Education Sciences | Free Full-Text | Student Participation in Online Content-Related Discussion and Its Relation to Students’ Background Knowledge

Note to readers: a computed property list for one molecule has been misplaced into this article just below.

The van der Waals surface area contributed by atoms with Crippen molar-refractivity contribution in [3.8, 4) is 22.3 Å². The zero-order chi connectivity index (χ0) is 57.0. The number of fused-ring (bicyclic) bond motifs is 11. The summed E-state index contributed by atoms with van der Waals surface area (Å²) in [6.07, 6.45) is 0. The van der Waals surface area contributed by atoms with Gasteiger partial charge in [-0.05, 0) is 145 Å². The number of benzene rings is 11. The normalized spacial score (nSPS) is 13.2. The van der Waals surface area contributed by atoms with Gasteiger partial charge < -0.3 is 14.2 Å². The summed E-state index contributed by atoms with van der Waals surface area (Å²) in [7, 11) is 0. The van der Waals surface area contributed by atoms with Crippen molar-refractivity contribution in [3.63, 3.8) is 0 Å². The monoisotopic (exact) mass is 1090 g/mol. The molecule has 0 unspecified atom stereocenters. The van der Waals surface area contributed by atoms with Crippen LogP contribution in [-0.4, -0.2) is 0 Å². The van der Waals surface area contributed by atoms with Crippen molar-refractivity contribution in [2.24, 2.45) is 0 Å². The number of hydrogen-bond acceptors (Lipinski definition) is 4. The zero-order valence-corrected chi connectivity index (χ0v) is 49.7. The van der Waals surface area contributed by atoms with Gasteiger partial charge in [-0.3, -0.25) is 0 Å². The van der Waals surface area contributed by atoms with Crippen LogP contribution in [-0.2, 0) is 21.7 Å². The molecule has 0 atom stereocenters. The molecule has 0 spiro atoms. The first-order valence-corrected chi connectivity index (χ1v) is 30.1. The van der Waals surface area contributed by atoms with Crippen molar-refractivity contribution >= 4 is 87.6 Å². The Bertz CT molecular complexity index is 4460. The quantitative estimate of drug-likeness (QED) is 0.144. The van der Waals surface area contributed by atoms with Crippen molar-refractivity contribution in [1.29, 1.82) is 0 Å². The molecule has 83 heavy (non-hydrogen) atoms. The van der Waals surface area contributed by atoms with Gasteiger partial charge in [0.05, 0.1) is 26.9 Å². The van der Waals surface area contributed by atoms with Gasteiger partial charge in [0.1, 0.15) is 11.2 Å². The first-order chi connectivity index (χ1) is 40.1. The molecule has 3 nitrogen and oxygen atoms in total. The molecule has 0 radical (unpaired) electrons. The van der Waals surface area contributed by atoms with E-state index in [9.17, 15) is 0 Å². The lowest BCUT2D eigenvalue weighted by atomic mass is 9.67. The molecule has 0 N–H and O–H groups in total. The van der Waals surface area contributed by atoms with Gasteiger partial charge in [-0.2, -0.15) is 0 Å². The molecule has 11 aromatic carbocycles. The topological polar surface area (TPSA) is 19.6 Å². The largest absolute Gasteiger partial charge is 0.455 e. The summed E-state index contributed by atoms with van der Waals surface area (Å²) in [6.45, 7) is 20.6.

This paper presents two novel network methods developed for education research. These methods were used to investigate online discussions and the structure of students’ background knowledge in a blended university course for pre-service teachers (n = 11). Consequently, these measures were used for correlation analysis. The social network analysis of the online discussions was based on network roles defined using triadic motifs instead of more commonly used centrality measures. The network analysis of the background knowledge is based on the Katz centrality measure and Jaccard similarity. The results reveal that both measures have characteristic features that are typical for each student. These features, however, are not correlated when student participation is controlled for. The results show that the structure and extension of a student’s background knowledge does not explain their activity and role in online discussions. The limitations and implications of the developed methods and results are discussed.
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